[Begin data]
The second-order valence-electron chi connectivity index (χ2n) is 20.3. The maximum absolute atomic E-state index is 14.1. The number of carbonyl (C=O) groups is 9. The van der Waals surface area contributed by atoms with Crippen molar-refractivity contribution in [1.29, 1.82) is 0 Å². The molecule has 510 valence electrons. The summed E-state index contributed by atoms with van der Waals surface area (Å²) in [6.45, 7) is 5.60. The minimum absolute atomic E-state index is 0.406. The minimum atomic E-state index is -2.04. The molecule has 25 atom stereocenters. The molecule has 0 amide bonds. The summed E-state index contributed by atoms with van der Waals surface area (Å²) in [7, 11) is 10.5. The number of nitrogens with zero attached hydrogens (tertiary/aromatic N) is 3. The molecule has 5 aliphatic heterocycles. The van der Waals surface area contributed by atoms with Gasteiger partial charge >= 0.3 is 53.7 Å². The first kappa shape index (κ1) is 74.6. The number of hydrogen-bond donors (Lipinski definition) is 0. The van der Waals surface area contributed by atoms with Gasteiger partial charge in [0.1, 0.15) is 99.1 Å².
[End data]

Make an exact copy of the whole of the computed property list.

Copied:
The second-order valence-electron chi connectivity index (χ2n) is 20.3. The maximum absolute atomic E-state index is 14.1. The number of carbonyl (C=O) groups is 9. The van der Waals surface area contributed by atoms with Crippen molar-refractivity contribution in [1.29, 1.82) is 0 Å². The molecule has 510 valence electrons. The summed E-state index contributed by atoms with van der Waals surface area (Å²) in [6.45, 7) is 5.60. The minimum absolute atomic E-state index is 0.406. The minimum atomic E-state index is -2.04. The molecule has 25 atom stereocenters. The molecule has 0 amide bonds. The summed E-state index contributed by atoms with van der Waals surface area (Å²) in [7, 11) is 10.5. The number of nitrogens with zero attached hydrogens (tertiary/aromatic N) is 3. The molecule has 5 aliphatic heterocycles. The van der Waals surface area contributed by atoms with Gasteiger partial charge >= 0.3 is 53.7 Å². The first kappa shape index (κ1) is 74.6. The number of hydrogen-bond donors (Lipinski definition) is 0. The van der Waals surface area contributed by atoms with Gasteiger partial charge in [0.1, 0.15) is 99.1 Å².